Canister Filters are generally made for higher flows as required by larger aquariums (and almost a requirement for keeping Oscars). In general, a Bio Wheel filter (or even two of them) will not suffice for an Oscar tank alone. But if you can supplement your canister filtration with a Bio Wheel too, that is better yet.

With Oscar Fish, you really need more filtration rather than what might normally be enough for a typical community type of aquarium. These fish are really messy and you need to do regular water changes and provide generous amounts of filtration too. Plan to provide 5-6 times your aquariums capacity in GPH (Gallons per hour) of the filter's pump. Example: for a 55 Gallon aquarium, look to provide a flow through the filter of approximately 250-300 GPH as a bare minimum.
You can have more than one filter running and that is often the best solution.(Oscars don't mind good water flow and movement and you can't over filter your aquarium.) Consider running a separate secondary Bio-Wheel filter (I really like them) in addition to a nice canister filter. NOTE:If you can only afford ONE filter for your Oscar aquarium, my recommendation would definitely be a "canister" filter just based upon its higher flow and dirt holding capabilities. Then (If possible) add a bio-wheel for increased secondary Biological benefits.

Don't forget to also get yourself a gravel vac or water "Python" as they are called to vacuum your tank bottom as you do water changes. So much debris and fish waste accumulate down there that never makes it into your filters and needs to be removed manually each week or water change.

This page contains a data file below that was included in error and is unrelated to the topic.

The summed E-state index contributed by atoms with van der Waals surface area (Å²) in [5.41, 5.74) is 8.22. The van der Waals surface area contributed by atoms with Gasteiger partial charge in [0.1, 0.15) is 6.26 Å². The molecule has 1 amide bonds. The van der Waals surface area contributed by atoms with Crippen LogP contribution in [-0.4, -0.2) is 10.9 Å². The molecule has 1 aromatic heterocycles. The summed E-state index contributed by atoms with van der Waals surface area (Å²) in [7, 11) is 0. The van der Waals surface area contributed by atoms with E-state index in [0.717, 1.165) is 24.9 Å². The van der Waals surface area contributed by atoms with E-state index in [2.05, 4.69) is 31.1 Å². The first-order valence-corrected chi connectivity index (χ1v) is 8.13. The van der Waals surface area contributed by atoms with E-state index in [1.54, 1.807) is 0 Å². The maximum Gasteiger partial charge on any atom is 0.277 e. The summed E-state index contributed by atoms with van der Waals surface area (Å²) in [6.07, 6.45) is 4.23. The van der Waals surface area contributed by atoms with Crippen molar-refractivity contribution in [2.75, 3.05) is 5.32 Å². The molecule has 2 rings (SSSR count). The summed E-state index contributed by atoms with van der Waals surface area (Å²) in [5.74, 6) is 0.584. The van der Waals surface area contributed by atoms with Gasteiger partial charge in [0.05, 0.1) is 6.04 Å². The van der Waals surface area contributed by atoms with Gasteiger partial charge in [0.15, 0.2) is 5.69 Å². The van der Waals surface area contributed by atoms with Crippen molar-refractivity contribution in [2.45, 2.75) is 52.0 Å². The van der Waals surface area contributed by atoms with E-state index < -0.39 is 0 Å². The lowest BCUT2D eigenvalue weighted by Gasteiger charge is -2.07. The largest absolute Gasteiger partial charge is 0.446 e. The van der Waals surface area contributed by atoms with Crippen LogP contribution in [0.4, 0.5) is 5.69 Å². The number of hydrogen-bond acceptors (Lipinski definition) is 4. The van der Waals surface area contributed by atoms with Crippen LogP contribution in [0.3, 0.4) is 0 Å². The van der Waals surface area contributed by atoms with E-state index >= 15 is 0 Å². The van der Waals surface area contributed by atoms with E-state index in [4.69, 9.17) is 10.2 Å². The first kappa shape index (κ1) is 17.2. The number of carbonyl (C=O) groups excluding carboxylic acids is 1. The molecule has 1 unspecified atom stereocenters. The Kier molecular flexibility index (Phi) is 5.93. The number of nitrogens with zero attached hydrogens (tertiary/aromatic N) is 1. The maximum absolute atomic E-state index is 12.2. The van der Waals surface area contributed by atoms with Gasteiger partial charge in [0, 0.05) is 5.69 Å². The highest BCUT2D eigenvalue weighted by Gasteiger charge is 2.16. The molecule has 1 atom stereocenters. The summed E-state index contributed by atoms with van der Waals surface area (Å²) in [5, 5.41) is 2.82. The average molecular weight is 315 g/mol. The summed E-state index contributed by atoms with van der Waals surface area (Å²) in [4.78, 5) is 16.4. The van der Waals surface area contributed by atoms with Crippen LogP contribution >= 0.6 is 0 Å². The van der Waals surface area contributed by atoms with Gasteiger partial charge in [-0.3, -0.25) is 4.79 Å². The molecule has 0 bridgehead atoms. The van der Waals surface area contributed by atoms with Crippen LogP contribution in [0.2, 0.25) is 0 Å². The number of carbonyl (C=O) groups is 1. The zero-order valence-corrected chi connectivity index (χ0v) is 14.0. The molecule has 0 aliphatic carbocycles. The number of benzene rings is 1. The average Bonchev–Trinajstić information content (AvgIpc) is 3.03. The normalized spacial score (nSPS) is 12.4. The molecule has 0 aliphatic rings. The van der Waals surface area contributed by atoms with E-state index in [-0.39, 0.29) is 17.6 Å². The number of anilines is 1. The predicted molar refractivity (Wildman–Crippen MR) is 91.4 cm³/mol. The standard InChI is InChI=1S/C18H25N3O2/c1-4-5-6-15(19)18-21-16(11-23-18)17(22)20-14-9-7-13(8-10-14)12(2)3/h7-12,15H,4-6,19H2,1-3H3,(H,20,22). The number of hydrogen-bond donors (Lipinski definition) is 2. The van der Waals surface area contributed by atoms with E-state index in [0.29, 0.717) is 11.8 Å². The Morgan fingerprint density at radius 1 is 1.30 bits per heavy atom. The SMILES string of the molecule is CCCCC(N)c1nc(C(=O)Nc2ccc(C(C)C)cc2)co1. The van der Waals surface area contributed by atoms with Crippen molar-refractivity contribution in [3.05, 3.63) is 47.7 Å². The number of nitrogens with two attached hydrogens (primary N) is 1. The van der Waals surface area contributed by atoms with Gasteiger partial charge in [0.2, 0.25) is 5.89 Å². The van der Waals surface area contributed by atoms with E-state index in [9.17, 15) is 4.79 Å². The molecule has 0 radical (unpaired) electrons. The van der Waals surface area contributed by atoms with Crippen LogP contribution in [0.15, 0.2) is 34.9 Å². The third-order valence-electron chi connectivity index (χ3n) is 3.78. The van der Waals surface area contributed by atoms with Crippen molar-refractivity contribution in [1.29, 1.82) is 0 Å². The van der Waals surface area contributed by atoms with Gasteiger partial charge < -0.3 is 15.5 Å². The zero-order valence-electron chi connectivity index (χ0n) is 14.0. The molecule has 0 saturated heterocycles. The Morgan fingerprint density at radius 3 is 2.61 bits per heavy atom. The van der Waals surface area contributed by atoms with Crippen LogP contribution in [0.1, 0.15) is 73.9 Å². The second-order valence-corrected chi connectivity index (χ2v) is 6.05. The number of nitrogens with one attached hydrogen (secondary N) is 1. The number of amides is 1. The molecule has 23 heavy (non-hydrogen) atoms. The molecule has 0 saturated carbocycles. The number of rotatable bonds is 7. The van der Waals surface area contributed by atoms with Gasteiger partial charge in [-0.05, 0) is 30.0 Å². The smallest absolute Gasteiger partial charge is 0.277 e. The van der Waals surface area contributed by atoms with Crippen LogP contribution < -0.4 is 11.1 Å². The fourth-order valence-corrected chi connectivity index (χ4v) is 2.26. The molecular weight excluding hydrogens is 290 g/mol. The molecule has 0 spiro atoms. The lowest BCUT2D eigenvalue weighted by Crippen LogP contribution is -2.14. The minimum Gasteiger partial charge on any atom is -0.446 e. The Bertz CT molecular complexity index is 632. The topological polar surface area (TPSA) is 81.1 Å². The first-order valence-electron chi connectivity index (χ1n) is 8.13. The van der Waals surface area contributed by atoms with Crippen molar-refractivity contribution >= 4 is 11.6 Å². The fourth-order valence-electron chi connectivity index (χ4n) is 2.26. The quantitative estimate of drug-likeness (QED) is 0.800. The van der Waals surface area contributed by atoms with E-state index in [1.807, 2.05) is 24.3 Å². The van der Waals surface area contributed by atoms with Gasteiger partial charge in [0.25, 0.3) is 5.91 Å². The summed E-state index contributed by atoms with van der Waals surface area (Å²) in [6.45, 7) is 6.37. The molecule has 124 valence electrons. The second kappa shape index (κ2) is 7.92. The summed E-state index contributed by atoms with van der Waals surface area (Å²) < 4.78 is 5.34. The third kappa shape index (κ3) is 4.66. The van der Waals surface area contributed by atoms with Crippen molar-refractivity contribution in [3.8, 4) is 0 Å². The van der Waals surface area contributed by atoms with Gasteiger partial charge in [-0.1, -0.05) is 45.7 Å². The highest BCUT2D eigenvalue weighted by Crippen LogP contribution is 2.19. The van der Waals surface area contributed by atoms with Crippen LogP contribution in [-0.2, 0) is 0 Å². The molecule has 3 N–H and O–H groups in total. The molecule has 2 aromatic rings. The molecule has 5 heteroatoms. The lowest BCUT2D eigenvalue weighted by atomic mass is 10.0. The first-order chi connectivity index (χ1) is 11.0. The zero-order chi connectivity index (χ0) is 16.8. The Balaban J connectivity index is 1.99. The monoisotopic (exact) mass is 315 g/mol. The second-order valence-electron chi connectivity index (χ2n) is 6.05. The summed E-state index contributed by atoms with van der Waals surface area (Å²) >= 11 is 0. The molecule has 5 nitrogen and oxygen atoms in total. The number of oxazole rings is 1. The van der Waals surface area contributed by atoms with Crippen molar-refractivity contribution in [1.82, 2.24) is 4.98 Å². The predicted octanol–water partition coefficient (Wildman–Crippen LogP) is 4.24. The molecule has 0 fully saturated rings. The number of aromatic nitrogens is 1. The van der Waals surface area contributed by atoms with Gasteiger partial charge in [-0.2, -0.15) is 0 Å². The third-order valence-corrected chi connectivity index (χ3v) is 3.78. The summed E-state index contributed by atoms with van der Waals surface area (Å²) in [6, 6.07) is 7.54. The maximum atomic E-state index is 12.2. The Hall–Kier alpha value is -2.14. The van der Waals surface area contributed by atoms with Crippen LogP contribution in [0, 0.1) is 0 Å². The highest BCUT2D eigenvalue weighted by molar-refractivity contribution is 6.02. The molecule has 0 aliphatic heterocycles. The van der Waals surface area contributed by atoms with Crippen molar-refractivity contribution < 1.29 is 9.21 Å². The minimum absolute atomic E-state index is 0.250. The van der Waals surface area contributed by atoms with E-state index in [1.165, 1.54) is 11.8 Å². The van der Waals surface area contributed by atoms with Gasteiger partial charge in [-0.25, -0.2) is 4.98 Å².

Lastly, remember you don't always need to use Chemical filtration in your filters. (Loose Carbon or Carbon pads). These should not be used routinely and only installed to remove a dangerous substance once detected. Important to remember that you need to remove and discard them after a week or two as otherwise, they can and will begin to leach the toxins they collected right back into your aquarium water. I hope this is helpful to some of you who are starting out with your Tropical Fish.

NEVER EVER WASH YOUR BIOLOGICAL MEDIA AND DO NOT REPLACE IT LEST YOU START THE TANK CYCLE ALL OVER AGAIN. If it begins to dry out (as you work on your filter) the "good" bacteria will die so don't let that happen. "Float" your bio-wheel right in the aquarium as you work on the rest of the filter etc. Only if a bio-wheel stops spinning completely should you then lightly rinse it off quickly in a bucket of used tank water. Never use TAP water which will kill the good bacteria. Loose bio-medias found in Canister Filters can be lightly rinsed off on occasion (quickly swished) in a used bucket of tank water, but only to remove large chunks of debris trapped among it. In the case of biological filter media,"dirty looking" is good!
Bio Wheels are a patented product of Marineland and I believe only available in the US marketplace from a variety of Pet Store and Tropical Fish suppliers.

"You can help to improve the rate of survival by keeping the tank water clean with regular fresh water changes or using biological filters. The disease were said to be a cause from poor water quality with secondary bacterial/viral infections.

Article by Ken (Joliet Jake)